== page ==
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ICU Medical (NASDAQ:ICUI) Seems To Use Debt Quite Sensibly

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David Iben put it well when he said, 'Volatility is not a risk we care about. What we care about is avoiding the permanent loss of capital.' When we think about how risky a company is, we always like to look at its use of debt, since debt overload can lead to ruin. As with many other companies ICU Medical, Inc. (NASDAQ:ICUI) makes use of debt. But should shareholders be worried about its use of debt?

When Is Debt Dangerous?

Debt and other liabilities become risky for a business when it cannot easily fulfill those obligations, either with free cash flow or by raising capital at an attractive price. Part and parcel of capitalism is the process of 'creative destruction' where failed businesses are mercilessly liquidated by their bankers. While that is not too common, we often do see indebted companies permanently diluting shareholders because lenders force them to raise capital at a distressed price. Of course, the upside of debt is that it often represents cheap capital, especially when it replaces dilution in a company with the ability to reinvest at high rates of return. The first step when considering a company's debt levels is to consider its cash and debt together.

View our latest analysis for ICU Medical

What Is ICU Medical's Net Debt?

As you can see below, at the end of June 2020, ICU Medical had US$150.0m of debt, up from none a year ago. Click the image for more detail. However, it does have US$462.0m in cash offsetting this, leading to net cash of US$312.0m.

debt-equity-history-analysis
debt-equity-history-analysis

How Strong Is ICU Medical's Balance Sheet?

The latest balance sheet data shows that ICU Medical had liabilities of US$359.2m due within a year, and liabilities of US$88.1m falling due after that. On the other hand, it had cash of US$462.0m and US$201.8m worth of receivables due within a year. So it actually has US$216.5m more liquid assets than total liabilities.

This short term liquidity is a sign that ICU Medical could probably pay off its debt with ease, as its balance sheet is far from stretched. Simply put, the fact that ICU Medical has more cash than debt is arguably a good indication that it can manage its debt safely.

But the other side of the story is that ICU Medical saw its EBIT decline by 5.4% over the last year. If earnings continue to decline at that rate the company may have increasing difficulty managing its debt load. When analysing debt levels, the balance sheet is the obvious place to start. But ultimately the future profitability of the business will decide if ICU Medical can strengthen its balance sheet over time. So if you're focused on the future you can check out this free report showing analyst profit forecasts.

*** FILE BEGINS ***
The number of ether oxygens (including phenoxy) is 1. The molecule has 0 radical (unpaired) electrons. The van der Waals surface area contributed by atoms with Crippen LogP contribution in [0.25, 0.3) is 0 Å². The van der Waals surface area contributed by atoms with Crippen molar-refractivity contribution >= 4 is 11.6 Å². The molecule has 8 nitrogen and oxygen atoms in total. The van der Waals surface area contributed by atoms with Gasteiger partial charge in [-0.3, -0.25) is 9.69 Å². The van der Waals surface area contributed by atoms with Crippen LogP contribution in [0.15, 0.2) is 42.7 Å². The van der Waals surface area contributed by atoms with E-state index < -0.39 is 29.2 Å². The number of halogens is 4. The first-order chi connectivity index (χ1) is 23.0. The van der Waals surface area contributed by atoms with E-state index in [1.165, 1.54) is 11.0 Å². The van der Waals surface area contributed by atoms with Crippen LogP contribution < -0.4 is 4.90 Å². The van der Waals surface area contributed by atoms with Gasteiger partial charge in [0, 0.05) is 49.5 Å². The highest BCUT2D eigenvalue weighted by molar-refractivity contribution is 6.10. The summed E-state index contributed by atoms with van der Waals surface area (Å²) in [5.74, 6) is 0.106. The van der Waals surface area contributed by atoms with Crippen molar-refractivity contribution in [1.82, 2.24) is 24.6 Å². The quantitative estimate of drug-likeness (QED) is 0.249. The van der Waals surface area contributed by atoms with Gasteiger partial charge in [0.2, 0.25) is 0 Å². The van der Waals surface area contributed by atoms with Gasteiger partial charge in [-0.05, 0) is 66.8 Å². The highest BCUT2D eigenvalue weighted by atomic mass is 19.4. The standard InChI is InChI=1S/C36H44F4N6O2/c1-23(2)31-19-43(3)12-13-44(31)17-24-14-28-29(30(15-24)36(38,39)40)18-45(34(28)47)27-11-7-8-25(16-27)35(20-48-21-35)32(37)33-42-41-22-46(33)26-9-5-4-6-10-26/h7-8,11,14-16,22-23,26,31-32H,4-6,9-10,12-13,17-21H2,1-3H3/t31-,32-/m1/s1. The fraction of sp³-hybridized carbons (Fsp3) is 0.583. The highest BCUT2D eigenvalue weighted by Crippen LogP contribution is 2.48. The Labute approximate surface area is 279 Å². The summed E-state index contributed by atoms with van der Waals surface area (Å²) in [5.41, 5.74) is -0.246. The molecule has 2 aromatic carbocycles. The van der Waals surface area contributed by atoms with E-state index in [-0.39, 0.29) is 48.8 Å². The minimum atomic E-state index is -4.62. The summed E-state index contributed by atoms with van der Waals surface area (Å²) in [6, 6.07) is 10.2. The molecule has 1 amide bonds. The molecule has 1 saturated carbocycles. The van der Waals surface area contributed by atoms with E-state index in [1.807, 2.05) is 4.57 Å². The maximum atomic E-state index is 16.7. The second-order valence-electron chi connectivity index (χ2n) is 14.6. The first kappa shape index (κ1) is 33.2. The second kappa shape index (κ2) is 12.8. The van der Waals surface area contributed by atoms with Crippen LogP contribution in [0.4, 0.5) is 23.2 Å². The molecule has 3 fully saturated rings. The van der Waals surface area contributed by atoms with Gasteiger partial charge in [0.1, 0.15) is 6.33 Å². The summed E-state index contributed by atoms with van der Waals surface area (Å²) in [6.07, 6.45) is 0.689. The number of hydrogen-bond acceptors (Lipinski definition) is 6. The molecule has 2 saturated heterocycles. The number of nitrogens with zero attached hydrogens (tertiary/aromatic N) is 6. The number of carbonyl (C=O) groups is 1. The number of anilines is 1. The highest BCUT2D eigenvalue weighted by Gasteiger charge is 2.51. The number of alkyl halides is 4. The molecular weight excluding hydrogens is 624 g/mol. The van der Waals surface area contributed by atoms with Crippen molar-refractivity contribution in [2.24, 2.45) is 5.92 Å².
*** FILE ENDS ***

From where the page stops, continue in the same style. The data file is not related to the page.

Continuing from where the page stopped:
Finally, while the tax-man may adore accounting profits, lenders only accept cold hard cash. ICU Medical may have net cash on the balance sheet, but it is still interesting to look at how well the business converts its earnings before interest and tax (EBIT) to free cash flow, because that will influence both its need for, and its capacity to manage debt. In the last three years, ICU Medical's free cash flow amounted to 38% of its EBIT, less than we'd expect. That's not great, when it comes to paying down debt.

Summing up

While we empathize with investors who find debt concerning, you should keep in mind that ICU Medical has net cash of US$312.0m, as well as more liquid assets than liabilities. So we don't have any problem with ICU Medical's use of debt. The balance sheet is clearly the area to focus on when you are analysing debt. However, not all investment risk resides within the balance sheet - far from it. Take risks, for example - ICU Medical has 2 warning signs we think you should be aware of.

If, after all that, you're more interested in a fast growing company with a rock-solid balance sheet, then check out our list of net cash growth stocks without delay.

This article by Simply Wall St is general in nature. It does not constitute a recommendation to buy or sell any stock, and does not take account of your objectives, or your financial situation. We aim to bring you long-term focused analysis driven by fundamental data. Note that our analysis may not factor in the latest price-sensitive company announcements or qualitative material. Simply Wall St has no position in any stocks mentioned.

Have feedback on this article? Concerned about the content? Get in touch with us directly. Alternatively, email editorial-team@simplywallst.com.